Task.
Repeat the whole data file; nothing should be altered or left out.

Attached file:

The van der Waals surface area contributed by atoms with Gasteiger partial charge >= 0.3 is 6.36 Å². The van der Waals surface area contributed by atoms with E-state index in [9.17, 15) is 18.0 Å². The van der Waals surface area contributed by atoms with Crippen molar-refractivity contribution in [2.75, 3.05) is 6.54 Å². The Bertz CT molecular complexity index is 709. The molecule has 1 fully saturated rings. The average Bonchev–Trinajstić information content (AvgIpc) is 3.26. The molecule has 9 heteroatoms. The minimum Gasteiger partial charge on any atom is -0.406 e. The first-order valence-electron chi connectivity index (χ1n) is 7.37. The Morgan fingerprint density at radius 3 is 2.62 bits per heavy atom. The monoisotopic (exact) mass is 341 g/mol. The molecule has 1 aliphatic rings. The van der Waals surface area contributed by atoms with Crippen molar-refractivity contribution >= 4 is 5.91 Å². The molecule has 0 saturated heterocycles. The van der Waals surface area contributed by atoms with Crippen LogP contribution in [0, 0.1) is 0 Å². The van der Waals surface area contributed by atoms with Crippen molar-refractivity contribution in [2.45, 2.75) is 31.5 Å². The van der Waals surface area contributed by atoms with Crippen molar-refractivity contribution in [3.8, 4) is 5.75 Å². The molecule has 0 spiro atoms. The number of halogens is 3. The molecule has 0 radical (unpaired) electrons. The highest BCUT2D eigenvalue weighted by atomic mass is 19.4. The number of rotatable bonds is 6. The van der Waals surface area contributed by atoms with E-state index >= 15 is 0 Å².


The van der Waals surface area contributed by atoms with Gasteiger partial charge >= 0.3 is 6.36 Å². The van der Waals surface area contributed by atoms with E-state index in [9.17, 15) is 18.0 Å². The van der Waals surface area contributed by atoms with Crippen molar-refractivity contribution in [2.75, 3.05) is 6.54 Å². The Bertz CT molecular complexity index is 709. The molecule has 1 fully saturated rings. The average Bonchev–Trinajstić information content (AvgIpc) is 3.26. The molecule has 9 heteroatoms. The minimum Gasteiger partial charge on any atom is -0.406 e. The first-order valence-electron chi connectivity index (χ1n) is 7.37. The Morgan fingerprint density at radius 3 is 2.62 bits per heavy atom. The monoisotopic (exact) mass is 341 g/mol. The molecule has 1 aliphatic rings. The van der Waals surface area contributed by atoms with Crippen molar-refractivity contribution >= 4 is 5.91 Å². The molecule has 0 saturated heterocycles. The van der Waals surface area contributed by atoms with Crippen LogP contribution in [0, 0.1) is 0 Å². The van der Waals surface area contributed by atoms with Crippen molar-refractivity contribution in [2.45, 2.75) is 31.5 Å². The van der Waals surface area contributed by atoms with Crippen molar-refractivity contribution in [3.8, 4) is 5.75 Å². The molecule has 0 spiro atoms. The number of halogens is 3. The molecule has 0 radical (unpaired) electrons. The highest BCUT2D eigenvalue weighted by atomic mass is 19.4. The number of rotatable bonds is 6. The van der Waals surface area contributed by atoms with E-state index >= 15 is 0 Å².